Since Heberden's nodes are easy to see, they can help you get diagnosed with hand osteoarthritis. If you think you have a Heberden's node and/or hand osteoarthritis, talk to your healthcare provider.

(Video) Heberden's nodes and Bouchard's nodes Osteoarthritis

There are other health conditions that can look like hand osteoarthritis but are not. Once you have a sure diagnosis, you can get the right treatment.

Frequently Asked Questions

  • Can I prevent Heberden's nodes?

    If you're at risk for developing hand arthritis with nodes (nodular), you'll probably get Heberden's nodes eventually. However, you can help protect your joints by eating a nutrient-rich diet, staying physically active, and losing weight if your healthcare provider advises you to.

    Learn More:Is Arthritis Inherited?

  • Does rheumatoid arthritis cause Heberden's nodes?

    People with rheumatoid arthritis (RA) may have swelling and redness from the inflammation in the finger joints when the condition flares up.

    However, Heberden's nodes typically are not a sign of RA. The exception is when people develop osteoarthritis and RA.

    Learn More:Early Signs of RA

  • Will glucosamine or chondroitin supplements help treat Heberden's nodes?

    (Video) Osteoarthritis Of The Fingers, Heberden's Nodes - Everything You Need To Know - Dr. Nabil Ebraheim

    There is not enough evidence to support claims that these supplements protect all joints. The American College of Rheumatology recommends that some people with hand arthritis take chondroitin supplements. However, you should talk to your doctor before you try them.

    Learn More:Are There Supplements for Arthritis?

10 Sources

Verywell Health uses only high-quality sources, including peer-reviewed studies, to support the facts within our articles. Read our editorial process to learn more about how we fact-check and keep our content accurate, reliable, and trustworthy.

  1. Allado E, Wittoek R, Albuisson E, et al. Topographical analysis of structural lesions between dominant and non-dominant hands in erosive osteoarthritis. Rheumatol Int. 2021;41(3):617-623. doi:10.1007/s00296-020-04784-1

  2. National Institute on Aging. Osteoarthritis.

  3. Doherty M, Abhishek A, Hunter D. Clinical manifestations and diagnosis of osteoarthritis. In: Hunter D, Ramirez Curtis M, eds. UpToDate. 2017:1-30.

  4. Baltzer AW, Ostapczuk MS, Stosch D. Positive effects of low level laser therapy (LLLT) on Bouchard's and Heberden's osteoarthritis.Lasers Surg Med. 2016;48(5):498-504. doi:10.1002/lsm.22480

  5. Arthritis Foundation. Osteoarthritis of the hands.

  6. Silva PG, de Carvalho Silva F, da Rocha Corrêa Fernandes A, Natour J. Effectiveness of nighttime orthoses in controlling pain for women with hand osteoarthritis: A randomized controlled trial. Am J Occup Ther. 2020;74(3):7403205080p1-7403205080p10. doi:10.5014/ajot.2020.033621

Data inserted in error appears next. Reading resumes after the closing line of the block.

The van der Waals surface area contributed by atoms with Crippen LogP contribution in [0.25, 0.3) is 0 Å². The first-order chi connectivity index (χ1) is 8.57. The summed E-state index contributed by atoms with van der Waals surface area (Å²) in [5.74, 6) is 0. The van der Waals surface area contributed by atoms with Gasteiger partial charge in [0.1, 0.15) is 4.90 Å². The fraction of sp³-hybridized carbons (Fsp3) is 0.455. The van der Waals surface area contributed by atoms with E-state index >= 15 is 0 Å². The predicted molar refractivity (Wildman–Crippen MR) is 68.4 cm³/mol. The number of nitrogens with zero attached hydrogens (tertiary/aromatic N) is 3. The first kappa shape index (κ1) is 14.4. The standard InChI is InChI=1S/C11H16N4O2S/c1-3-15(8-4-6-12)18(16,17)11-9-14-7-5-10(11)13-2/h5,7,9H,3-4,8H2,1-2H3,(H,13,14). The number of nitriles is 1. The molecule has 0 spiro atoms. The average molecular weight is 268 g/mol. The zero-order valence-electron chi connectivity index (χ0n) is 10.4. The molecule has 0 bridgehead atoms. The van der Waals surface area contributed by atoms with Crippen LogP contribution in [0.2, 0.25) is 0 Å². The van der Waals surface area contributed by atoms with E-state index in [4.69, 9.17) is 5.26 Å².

(Video) Bouchard’s and Heberden’s nodes : Clinical essentials

  7. American Society for Surgery of Hand. Osteoarthritis.

  8. Thomas S, Browne H, Mobasheri A, Rayman MP. What is the evidence for a role for diet and nutrition in osteoarthritis? Rheumatology (Oxford). 2018;57(suppl_4):iv61-iv74. doi:10.1093/rheumatology/key011

  9. Osteoarthritis vs. rheumatoid arthritis.

  10. Kolasinski SL, Neogi T, Hochberg MC, et al. 2019 American College of Rheumatology/Arthritis Foundation guideline for the management of osteoarthritis of the hand, hip, and knee [published correction appears in Arthritis Rheumatol. 2021 May;73(5):799].Arthritis Rheumatol. 2020;72(2):220-233. doi:10.1002/art.41142

How Are Herberden's Nodes a Sign of Osteoarthritis? (2)

By Carol Eustice
Carol Eustice is a writer who covers arthritis and chronic illness. She is the author of "The Everything Health Guide to Arthritis."

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(Video) Heberden's Nodes and Finger Arthritis - An Orthopaedic Moment

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How Are Herberden's Nodes a Sign of Osteoarthritis? ›

Heberden's nodes present as bumps on your finger joints. They are a sign of osteoarthritis caused by the breakdown of cartilage at joints.

Does osteoarthritis cause Heberden's nodes? ›

Heberden's nodes are small bony growths that appear on the joint closest to the tip of your finger. Along with Bouchard's nodes, Heberden's nodes are a symptom of osteoarthritis of the hands. They can cause pain and limited motion in your hands.

What causes Heberden's nodes? ›

The main cause of Heberden's nodes is osteoarthritis. That's a form of arthritis that happens when the tissue that covers the ends of your bones -- called cartilage -- wears away. Your cartilage can break down because of slow wear and tear over time or if you have an injury to the joint.

Can you have Heberden's nodes without arthritis? ›

They usually affect the joints nearest the fingertips and can cause pain and stiffness. The fingers may appear crooked. Heberden's nodes only develop in people who have osteoarthritis (OA), which is a degenerative bone condition.

What causes Heberden and Bouchard nodes? ›

What Are the Causes of Heberden's and Bouchard's Nodes? Heberden's and Bouchard's nodes are the result of a degenerative joint disease called osteoarthritis. This condition happens when the protective cartilage, the firm, flexible tissue, at the ends of your finger bones and joints wear down over time.